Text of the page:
Additional dog care factors to bear in mind if you live in a flat
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Additional dog care factors to bear in mind if you live in a flat

Dogs
Breed Facts

While living in a flat can somewhat curb your ability to keep certain types of pets, it is still entirely possible to keep a dog happy and comfortably in a flat rather than a house-with a few caveats! Living in a flat can be rather more challenging when it comes to caring for a dog than living in a house generally is, and there are a range of additional factors that you will need to bear in mind in order to get things right.

In this article, we will look at some of the elements of dog care and management that are pretty much unique to living in a flat rather than a house, and how to make flat-dwelling and life with a dog work for you. Read on to learn more.

Access to outdoors

One of the main challenges that often face dog owners and would-be dog owners that live in flats is how to provide access to outdoors- few flats have their own enclosed garden, and if you live above the ground floor, the problem of outdoor space is even more acute! In order to keep a dog in a flat happily and successfully, you will need to have access to some form of outside area where your dog can pop out to the toilet when needed, and remember that you will always have to go with them and not allow them to do their business and then pick it up later, as you can do if you have a garden!

Additionally, making sure that your dog gets enough exercise is important too, and you will have to ensure that their walks are well suited to their energy levels and age.

Shared spaces

Most flats and apartments have shared spaces, such as the lobby, stairs and possibly lifts-if you are lucky enough to have your own entrance, this is not such a problem! When using shared spaced with your dog, it is vitally important to ensure that your dog is kept close to you and under control, and that they are not allowed to invade anyone else’s space, or worse, jump up on someone with muddy paws!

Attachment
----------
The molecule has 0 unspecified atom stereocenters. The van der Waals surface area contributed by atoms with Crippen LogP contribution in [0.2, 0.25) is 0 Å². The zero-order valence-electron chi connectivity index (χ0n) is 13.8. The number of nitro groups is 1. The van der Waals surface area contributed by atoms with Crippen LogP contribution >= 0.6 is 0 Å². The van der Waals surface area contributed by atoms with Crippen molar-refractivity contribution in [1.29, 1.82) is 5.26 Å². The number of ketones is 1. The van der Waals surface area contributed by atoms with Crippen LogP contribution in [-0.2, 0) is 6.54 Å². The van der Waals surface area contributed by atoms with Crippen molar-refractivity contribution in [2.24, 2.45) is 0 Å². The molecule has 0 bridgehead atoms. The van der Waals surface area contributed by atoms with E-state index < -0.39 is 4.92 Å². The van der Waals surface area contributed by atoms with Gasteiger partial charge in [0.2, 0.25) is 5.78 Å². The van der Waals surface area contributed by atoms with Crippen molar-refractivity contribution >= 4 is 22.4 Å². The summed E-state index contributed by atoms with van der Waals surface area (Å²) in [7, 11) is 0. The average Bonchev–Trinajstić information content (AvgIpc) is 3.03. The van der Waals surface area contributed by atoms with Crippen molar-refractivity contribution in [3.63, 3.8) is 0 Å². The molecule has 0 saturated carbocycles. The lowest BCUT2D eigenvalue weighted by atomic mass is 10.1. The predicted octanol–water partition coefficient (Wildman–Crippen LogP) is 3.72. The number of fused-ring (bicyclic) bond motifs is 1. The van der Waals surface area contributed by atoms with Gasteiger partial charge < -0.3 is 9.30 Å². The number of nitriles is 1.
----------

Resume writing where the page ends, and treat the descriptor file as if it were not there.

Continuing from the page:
Always give way to others on the stairs, and ask people before sharing a lift with them if they are happy with your dog riding along.

The size of your dog

Generally, flats are better suited to small to medium dogs than large breeds, although this will of course depend on the size of your flat! Pick carefully when choosing the breed or type of dog that you wish to own, to ensure that it will be comfortable in your flat, and not soon outgrow the available space!

Their temperament

The temperament of your dog is another vitally important factor to bear in mind-highly active working breeds such as the Border collie can be quite a handful, which will be amplified even more if you’re sharing a small space with your dog, and cannot simply let them out into the garden when you both need a break!

Noise

It is also worth bearing in mind that if you have thin walls and/or a noisy dog, you’re going to fall out with your neighbours in short order! Try to ensure that your dog does not make a lot of noise and fuss, particularly when you are out or at night, and talk to your neighbours ahead of time to get their thoughts if you are considering getting a dog.

The need for permission

If you rent your flat, if you own a leasehold flat or if your flat is privately owned by managed by an agency, you may need to get permission to keep a dog before you go and get one! Check your tenancy agreement or the terms of residence in your building to find out if there are regulations or restrictions on pets, and make sure that you don’t fall at the first hurdle by breaking the rules!

Cleaning up communal areas

If your dog comes in from a walk and they are muddy, wet or otherwise messy, the chances are that they are going to bring all of that mess in with them, and possibly, get it all over the building’s communal areas, such as the lobby, stairs and walls!

Even if a cleaning service takes care of the communal areas of your building for you, if you own a dog, it is only right that you should clear up these shared spaces if your dog makes a mess of them, which may mean hoovering, getting mud off the walls, and generally, removing fur and other traces of your dog!

The same goes for outdoor communal spaces such as parks or gardens-it goes without saying that you should always pick up your dog’s waste immediately, and also, try not to allow your dog to dig or make a mess of flowerbeds or the grass either!

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